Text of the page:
Engagement is the second part of the tip. You can’t expect anyone to connect with you if you don’t connect with others. Respond back to comments. Retweet others in your industry. Like photos your followers share Instagram. Engage in dialogue. Yes, this takes time but if you’ve already planned everything out in advance than you can take 10-20 minutes a day to engage on your social channel.

 

6. Analyze

One of the reasons that social media is popular is because you can really see what’s working and what is not. The data you can receive from social media is valuable and so is knowing what to do with it. The trick is not to get frustrated if the data is showing you that your social media content is not resonating with your audience. It’s to figure out what is working and what’s not and then make changes as you go. You have to be willing to look at the data to see: is it the content that’s not working? Or is the posting schedule? Are you using the right hashtags? When I first start out with a client, I generally take the first few weeks to do some tests. I’ll keep a constant (say hashtags) and then mix up the type of content between photos and videos. Or I’ll keep the type of content and experiment with the time of day. The best advice with analytics is to always look at them and then to let your curiosity take over.

 

7. Invest

Yep, you knew it was coming. At some point, you are going to want to invest money into social media. Unfortunately, nothing was meant to be free forever. Organic reach has been slowly declining over the last few years and that trend isn’t going anywhere. You don’t need to invest right away but if you want to take your social media efforts to a higher level, you will probably have to shell out some money.

And this does not always mean ads. It could mean investing in influencers to write or promote your products. It could mean investing in social media tools like BoardBooster for Pinterest or a social media monitoring platform like SocialClout.

 

8. Be patient

I feel my own eyes rolling whenever I give this tip. I know it’s cliché and over used but honestly, it’s probably the best advice I can give. Social media is definitely an investment in time and energy and yes, it can be frustrating if you don’t see results right away. But if you learn to play a little, be curious and recognize that this is not a passing fad and trust that your efforts will pay off if you focus on them, you will end up seeing success with social.

 

Remember, social media is just one part of a fully developed marketing strategy. When you combine it with a clear, concise strategy, it’s bound to bring back higher return on investment. Without a marketing strategy, you won’t be able to see consistency in your business. Stop wondering when you’re next client is going to come in and schedule a free 30 minute Mini Marketing Planning Session with me to discuss how you can actually feel like you’re marketing your business and that it’s working.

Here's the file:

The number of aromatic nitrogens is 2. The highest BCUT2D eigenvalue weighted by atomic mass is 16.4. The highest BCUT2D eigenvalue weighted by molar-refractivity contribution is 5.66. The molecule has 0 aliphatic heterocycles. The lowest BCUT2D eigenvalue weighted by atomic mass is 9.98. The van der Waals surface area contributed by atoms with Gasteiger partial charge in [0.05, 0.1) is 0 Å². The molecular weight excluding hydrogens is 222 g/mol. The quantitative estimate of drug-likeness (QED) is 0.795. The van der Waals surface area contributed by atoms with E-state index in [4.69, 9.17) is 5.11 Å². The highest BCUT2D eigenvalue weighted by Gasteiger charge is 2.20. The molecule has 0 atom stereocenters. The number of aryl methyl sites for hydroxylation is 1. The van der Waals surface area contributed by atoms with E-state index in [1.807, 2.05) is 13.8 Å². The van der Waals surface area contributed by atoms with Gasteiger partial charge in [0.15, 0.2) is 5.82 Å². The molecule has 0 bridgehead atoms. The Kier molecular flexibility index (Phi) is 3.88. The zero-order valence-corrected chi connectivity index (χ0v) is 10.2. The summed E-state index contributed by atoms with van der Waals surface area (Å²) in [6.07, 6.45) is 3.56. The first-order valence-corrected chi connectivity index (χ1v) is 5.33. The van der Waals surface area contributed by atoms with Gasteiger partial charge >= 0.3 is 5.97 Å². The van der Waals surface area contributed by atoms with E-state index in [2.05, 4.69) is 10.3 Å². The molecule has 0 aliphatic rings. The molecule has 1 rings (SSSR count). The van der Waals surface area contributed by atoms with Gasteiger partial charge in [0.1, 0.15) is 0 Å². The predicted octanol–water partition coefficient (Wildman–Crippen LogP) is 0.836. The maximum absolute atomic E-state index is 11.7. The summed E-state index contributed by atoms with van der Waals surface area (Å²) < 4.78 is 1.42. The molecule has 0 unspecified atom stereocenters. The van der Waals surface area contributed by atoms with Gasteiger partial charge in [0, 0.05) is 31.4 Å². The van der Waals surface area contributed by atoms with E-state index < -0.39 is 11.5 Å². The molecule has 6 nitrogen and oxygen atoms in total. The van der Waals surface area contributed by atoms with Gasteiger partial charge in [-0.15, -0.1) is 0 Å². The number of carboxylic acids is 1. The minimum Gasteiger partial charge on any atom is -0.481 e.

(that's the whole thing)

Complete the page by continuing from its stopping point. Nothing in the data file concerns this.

Daily, Weekly & Monthly Digital Marketing Activities You Should Be Doing

One of my first mentors, my former boss, used to say “Marketing is not a silver bullet.” And over the years, I’ve come to learn that’s true. I almost always have to explain to people that really great marketing probably won’t happen overnight or in the first month of execution. It takes time to test, refine and truly find the right marketing strategy for you and your business. Marketing is an ongoing process. When you do it correctly, you will see a steady growth in followers, leads and clients. But the trick is managing your marketing and staying consistent with it, even when it’s not directly turning into leads.

 

For a small business owner or entrepreneur, this is not always easy. After all, there are about a million things we need to be doing every day. When cashflow is tight, it’s hard to focus on writing a blog every week. I get that but like it or not, if you want cash flow to stop getting tight and start getting consistent, you need to be marketing every single day.

 

If you have no clue what the heck you’re supposed to be doing marketing-wise, I’m breaking down the basic marketing activities you should be doing. This is not a complete list by any means. Every businesses marketing strategy is different so I can’t cover everything but if you are not executing on any of these things, then your leaving money on the table.

 

Monthly

1. Review your goals. I suggest setting monthly marketing goals. You should be working towards something and it doesn’t necessarily have to be clients. It might be website traffic, email subscribers, booked consultations, social media followers, etc. You want something measurable. Look at your goals for the last month. Did you hit them? If yes, great! Look at what worked. If not, ask yourself why not? You can’t be afraid to look at your results. Great marketers know that most of marketing is all an experiment. It’s all about testing and tweaking until you get it right. You have to be able to look at what right and what didn’t and learn from it. See it as an opportunity.